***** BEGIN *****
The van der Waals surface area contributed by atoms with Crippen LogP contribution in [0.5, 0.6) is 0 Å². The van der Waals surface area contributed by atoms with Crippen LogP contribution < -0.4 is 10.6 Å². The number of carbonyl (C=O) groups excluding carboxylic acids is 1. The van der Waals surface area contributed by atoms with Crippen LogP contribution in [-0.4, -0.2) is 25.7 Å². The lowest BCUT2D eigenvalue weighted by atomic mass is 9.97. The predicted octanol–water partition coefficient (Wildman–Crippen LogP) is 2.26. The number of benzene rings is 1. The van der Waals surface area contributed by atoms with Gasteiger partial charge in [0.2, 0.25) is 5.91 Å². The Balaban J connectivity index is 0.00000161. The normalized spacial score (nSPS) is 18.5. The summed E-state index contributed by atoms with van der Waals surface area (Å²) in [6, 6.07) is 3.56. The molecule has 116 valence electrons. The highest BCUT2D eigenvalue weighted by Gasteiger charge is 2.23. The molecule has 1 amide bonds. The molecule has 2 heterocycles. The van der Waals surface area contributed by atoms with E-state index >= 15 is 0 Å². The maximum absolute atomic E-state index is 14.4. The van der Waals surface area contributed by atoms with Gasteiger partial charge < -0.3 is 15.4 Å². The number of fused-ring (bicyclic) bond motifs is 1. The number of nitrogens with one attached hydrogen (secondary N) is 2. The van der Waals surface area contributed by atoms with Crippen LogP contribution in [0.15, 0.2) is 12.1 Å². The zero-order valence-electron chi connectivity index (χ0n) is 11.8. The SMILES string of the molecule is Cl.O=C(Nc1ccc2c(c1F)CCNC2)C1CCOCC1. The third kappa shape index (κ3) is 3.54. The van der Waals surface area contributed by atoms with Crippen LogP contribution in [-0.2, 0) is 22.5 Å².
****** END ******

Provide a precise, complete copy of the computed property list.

The van der Waals surface area contributed by atoms with Crippen LogP contribution in [0.5, 0.6) is 0 Å². The van der Waals surface area contributed by atoms with Crippen LogP contribution < -0.4 is 10.6 Å². The number of carbonyl (C=O) groups excluding carboxylic acids is 1. The van der Waals surface area contributed by atoms with Crippen LogP contribution in [-0.4, -0.2) is 25.7 Å². The lowest BCUT2D eigenvalue weighted by atomic mass is 9.97. The predicted octanol–water partition coefficient (Wildman–Crippen LogP) is 2.26. The number of benzene rings is 1. The van der Waals surface area contributed by atoms with Gasteiger partial charge in [0.2, 0.25) is 5.91 Å². The Balaban J connectivity index is 0.00000161. The normalized spacial score (nSPS) is 18.5. The summed E-state index contributed by atoms with van der Waals surface area (Å²) in [6, 6.07) is 3.56. The molecule has 116 valence electrons. The highest BCUT2D eigenvalue weighted by Gasteiger charge is 2.23. The molecule has 1 amide bonds. The molecule has 2 heterocycles. The van der Waals surface area contributed by atoms with E-state index >= 15 is 0 Å². The maximum absolute atomic E-state index is 14.4. The van der Waals surface area contributed by atoms with Gasteiger partial charge < -0.3 is 15.4 Å². The number of fused-ring (bicyclic) bond motifs is 1. The number of nitrogens with one attached hydrogen (secondary N) is 2. The van der Waals surface area contributed by atoms with Crippen LogP contribution in [0.15, 0.2) is 12.1 Å². The zero-order valence-electron chi connectivity index (χ0n) is 11.8. The SMILES string of the molecule is Cl.O=C(Nc1ccc2c(c1F)CCNC2)C1CCOCC1. The third kappa shape index (κ3) is 3.54. The van der Waals surface area contributed by atoms with Crippen LogP contribution in [-0.2, 0) is 22.5 Å².